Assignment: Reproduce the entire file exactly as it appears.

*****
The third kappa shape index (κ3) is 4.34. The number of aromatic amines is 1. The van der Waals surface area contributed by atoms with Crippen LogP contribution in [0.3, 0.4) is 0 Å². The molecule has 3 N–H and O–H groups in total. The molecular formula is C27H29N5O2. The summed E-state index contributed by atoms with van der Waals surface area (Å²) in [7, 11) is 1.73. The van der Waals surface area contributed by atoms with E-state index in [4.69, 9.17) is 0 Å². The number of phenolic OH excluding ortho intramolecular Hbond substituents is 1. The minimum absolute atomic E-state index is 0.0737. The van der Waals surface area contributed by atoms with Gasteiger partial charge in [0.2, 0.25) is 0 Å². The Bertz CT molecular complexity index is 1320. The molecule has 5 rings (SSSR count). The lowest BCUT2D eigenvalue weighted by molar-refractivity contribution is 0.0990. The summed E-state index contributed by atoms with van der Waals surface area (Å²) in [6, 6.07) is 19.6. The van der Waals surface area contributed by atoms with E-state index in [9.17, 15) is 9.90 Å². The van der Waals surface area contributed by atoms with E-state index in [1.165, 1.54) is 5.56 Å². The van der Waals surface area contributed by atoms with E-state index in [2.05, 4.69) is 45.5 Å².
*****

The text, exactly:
The third kappa shape index (κ3) is 4.34. The number of aromatic amines is 1. The van der Waals surface area contributed by atoms with Crippen LogP contribution in [0.3, 0.4) is 0 Å². The molecule has 3 N–H and O–H groups in total. The molecular formula is C27H29N5O2. The summed E-state index contributed by atoms with van der Waals surface area (Å²) in [7, 11) is 1.73. The van der Waals surface area contributed by atoms with E-state index in [4.69, 9.17) is 0 Å². The number of phenolic OH excluding ortho intramolecular Hbond substituents is 1. The minimum absolute atomic E-state index is 0.0737. The van der Waals surface area contributed by atoms with Gasteiger partial charge in [0.2, 0.25) is 0 Å². The Bertz CT molecular complexity index is 1320. The molecule has 5 rings (SSSR count). The lowest BCUT2D eigenvalue weighted by molar-refractivity contribution is 0.0990. The summed E-state index contributed by atoms with van der Waals surface area (Å²) in [6, 6.07) is 19.6. The van der Waals surface area contributed by atoms with E-state index in [9.17, 15) is 9.90 Å². The van der Waals surface area contributed by atoms with E-state index in [1.165, 1.54) is 5.56 Å². The van der Waals surface area contributed by atoms with E-state index in [2.05, 4.69) is 45.5 Å².